JavaScript Quick Tip: How To Make Your Arrays Immutable

JavaScript Quick Tip: How To Make Your Arrays Immutable

Freezing Your Arrays

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Immutability is a core concept of functional programming. However, most data structures in standard libraries violate this principle. You can usually add and remove elements to lists or arrays, possibly leading to side effects.

const array = [1, 2, 3];

// This works perfectly fine
array[0] = 0;

// This too
array.push(4);

If you read my last article, you might already know that you can freeze objects in JavaScript.

If you haven't read the article: JavaScript allows you to freeze objects and make them immune to changes. This way, you can prevent anyone from mutating the state of your objects.

The best thing about freezing objects is that it also works for arrays.

Freezing Your Arrays

Object.freeze is JavaScript's API to freeze an object shallowly. This means that the object itself is frozen but not any nested objects.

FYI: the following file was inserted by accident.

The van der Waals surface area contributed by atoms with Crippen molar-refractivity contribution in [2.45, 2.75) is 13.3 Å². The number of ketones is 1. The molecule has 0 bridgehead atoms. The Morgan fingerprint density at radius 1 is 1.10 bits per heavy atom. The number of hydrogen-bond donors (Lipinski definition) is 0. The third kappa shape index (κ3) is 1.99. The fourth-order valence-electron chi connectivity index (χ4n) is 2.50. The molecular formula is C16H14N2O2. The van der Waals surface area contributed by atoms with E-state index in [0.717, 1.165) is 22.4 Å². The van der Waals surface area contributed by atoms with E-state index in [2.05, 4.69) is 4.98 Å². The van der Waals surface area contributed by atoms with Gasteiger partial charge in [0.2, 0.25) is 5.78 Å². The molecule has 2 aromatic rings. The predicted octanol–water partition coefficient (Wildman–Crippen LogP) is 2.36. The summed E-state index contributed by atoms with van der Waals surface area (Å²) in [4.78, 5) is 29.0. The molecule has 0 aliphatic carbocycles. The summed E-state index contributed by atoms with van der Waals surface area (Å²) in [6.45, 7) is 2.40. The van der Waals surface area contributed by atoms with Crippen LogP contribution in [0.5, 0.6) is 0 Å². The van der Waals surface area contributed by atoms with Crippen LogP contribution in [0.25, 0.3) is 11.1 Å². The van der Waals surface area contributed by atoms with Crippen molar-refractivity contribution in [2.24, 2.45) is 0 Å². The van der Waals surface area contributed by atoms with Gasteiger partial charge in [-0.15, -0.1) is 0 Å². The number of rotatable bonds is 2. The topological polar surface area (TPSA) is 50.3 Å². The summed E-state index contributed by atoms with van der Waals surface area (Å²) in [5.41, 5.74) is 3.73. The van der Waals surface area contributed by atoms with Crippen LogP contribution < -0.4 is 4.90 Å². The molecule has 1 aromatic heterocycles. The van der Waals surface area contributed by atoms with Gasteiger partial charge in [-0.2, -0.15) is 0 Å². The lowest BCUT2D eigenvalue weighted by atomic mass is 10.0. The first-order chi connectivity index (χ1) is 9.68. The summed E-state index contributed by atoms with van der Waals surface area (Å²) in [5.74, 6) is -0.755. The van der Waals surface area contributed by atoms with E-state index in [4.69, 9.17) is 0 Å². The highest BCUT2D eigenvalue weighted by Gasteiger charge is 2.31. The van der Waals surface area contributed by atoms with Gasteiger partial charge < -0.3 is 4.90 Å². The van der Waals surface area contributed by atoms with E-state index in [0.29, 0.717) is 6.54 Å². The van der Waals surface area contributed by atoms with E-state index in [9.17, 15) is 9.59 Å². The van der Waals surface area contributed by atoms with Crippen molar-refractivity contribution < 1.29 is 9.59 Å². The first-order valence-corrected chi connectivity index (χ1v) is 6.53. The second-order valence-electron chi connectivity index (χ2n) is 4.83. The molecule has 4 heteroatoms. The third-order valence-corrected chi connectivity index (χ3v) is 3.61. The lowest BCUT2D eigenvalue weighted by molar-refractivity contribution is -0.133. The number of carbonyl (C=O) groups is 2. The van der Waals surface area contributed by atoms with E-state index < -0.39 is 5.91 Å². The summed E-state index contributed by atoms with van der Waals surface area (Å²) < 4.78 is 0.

const array = [1, 2, 3];

Object.freeze(array);

// This fails silently in lax mode
// It throws a TypeError in strict mode ("use strict";)
array[0] = 0;

// This too
array.push(4);

Congratulations, your array is now protected from anyone mutating it. This gives you some safety, especially if you create library code where references are passed back and forth between you and your users.

As stated before, it doesn't work for nested objects or arrays.

const array = [1, 2, [3]];

Object.freeze(array);

// This still works
array[2][0] = 4;

// This too
array[2].push(4);

If you also want your nested arrays to be frozen, you need to recursively freeze the whole array until you hit the last nested layer.

The Whole Tip As An Image

If you like visual content more, or if you want to store it for later, I put all this into one single image for you. I hope you like it!

A picture showcasing the above code

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